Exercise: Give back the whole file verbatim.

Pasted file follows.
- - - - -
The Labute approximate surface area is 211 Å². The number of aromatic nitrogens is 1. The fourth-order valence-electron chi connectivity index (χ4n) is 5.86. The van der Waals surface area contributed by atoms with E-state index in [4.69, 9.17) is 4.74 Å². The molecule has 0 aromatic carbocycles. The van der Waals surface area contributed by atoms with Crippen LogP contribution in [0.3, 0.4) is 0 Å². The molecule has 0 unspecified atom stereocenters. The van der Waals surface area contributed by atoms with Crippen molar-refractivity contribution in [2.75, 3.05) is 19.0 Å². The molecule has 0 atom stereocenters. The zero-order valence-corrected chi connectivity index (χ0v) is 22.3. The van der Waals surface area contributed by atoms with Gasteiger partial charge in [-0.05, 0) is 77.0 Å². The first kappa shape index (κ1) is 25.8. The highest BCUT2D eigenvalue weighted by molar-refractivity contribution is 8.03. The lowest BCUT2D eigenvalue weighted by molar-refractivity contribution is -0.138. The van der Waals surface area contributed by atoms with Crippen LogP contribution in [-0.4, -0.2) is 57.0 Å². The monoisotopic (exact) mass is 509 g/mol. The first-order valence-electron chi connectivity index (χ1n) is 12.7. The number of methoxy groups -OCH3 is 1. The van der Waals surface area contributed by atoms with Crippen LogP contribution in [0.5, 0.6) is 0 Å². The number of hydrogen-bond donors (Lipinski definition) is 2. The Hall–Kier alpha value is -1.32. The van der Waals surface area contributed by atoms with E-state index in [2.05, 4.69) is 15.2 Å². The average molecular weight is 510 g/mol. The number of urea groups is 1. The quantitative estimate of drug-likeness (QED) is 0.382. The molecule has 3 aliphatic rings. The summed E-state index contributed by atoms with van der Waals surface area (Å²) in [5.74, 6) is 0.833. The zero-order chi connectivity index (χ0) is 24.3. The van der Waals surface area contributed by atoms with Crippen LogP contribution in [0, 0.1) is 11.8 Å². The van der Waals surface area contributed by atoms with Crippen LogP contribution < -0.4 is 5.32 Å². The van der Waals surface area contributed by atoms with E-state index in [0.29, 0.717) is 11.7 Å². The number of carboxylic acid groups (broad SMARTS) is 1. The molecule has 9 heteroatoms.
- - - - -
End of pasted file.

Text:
The Labute approximate surface area is 211 Å². The number of aromatic nitrogens is 1. The fourth-order valence-electron chi connectivity index (χ4n) is 5.86. The van der Waals surface area contributed by atoms with E-state index in [4.69, 9.17) is 4.74 Å². The molecule has 0 aromatic carbocycles. The van der Waals surface area contributed by atoms with Crippen LogP contribution in [0.3, 0.4) is 0 Å². The molecule has 0 unspecified atom stereocenters. The van der Waals surface area contributed by atoms with Crippen molar-refractivity contribution in [2.75, 3.05) is 19.0 Å². The molecule has 0 atom stereocenters. The zero-order valence-corrected chi connectivity index (χ0v) is 22.3. The van der Waals surface area contributed by atoms with Gasteiger partial charge in [-0.05, 0) is 77.0 Å². The first kappa shape index (κ1) is 25.8. The highest BCUT2D eigenvalue weighted by molar-refractivity contribution is 8.03. The lowest BCUT2D eigenvalue weighted by molar-refractivity contribution is -0.138. The van der Waals surface area contributed by atoms with Crippen LogP contribution in [-0.4, -0.2) is 57.0 Å². The monoisotopic (exact) mass is 509 g/mol. The first-order valence-electron chi connectivity index (χ1n) is 12.7. The number of methoxy groups -OCH3 is 1. The van der Waals surface area contributed by atoms with Crippen LogP contribution in [0.5, 0.6) is 0 Å². The number of hydrogen-bond donors (Lipinski definition) is 2. The Hall–Kier alpha value is -1.32. The van der Waals surface area contributed by atoms with E-state index in [2.05, 4.69) is 15.2 Å². The average molecular weight is 510 g/mol. The number of urea groups is 1. The quantitative estimate of drug-likeness (QED) is 0.382. The molecule has 3 aliphatic rings. The summed E-state index contributed by atoms with van der Waals surface area (Å²) in [5.74, 6) is 0.833. The zero-order chi connectivity index (χ0) is 24.3. The van der Waals surface area contributed by atoms with Crippen LogP contribution in [0, 0.1) is 11.8 Å². The van der Waals surface area contributed by atoms with Crippen LogP contribution < -0.4 is 5.32 Å². The van der Waals surface area contributed by atoms with E-state index in [0.29, 0.717) is 11.7 Å². The number of carboxylic acid groups (broad SMARTS) is 1. The molecule has 9 heteroatoms.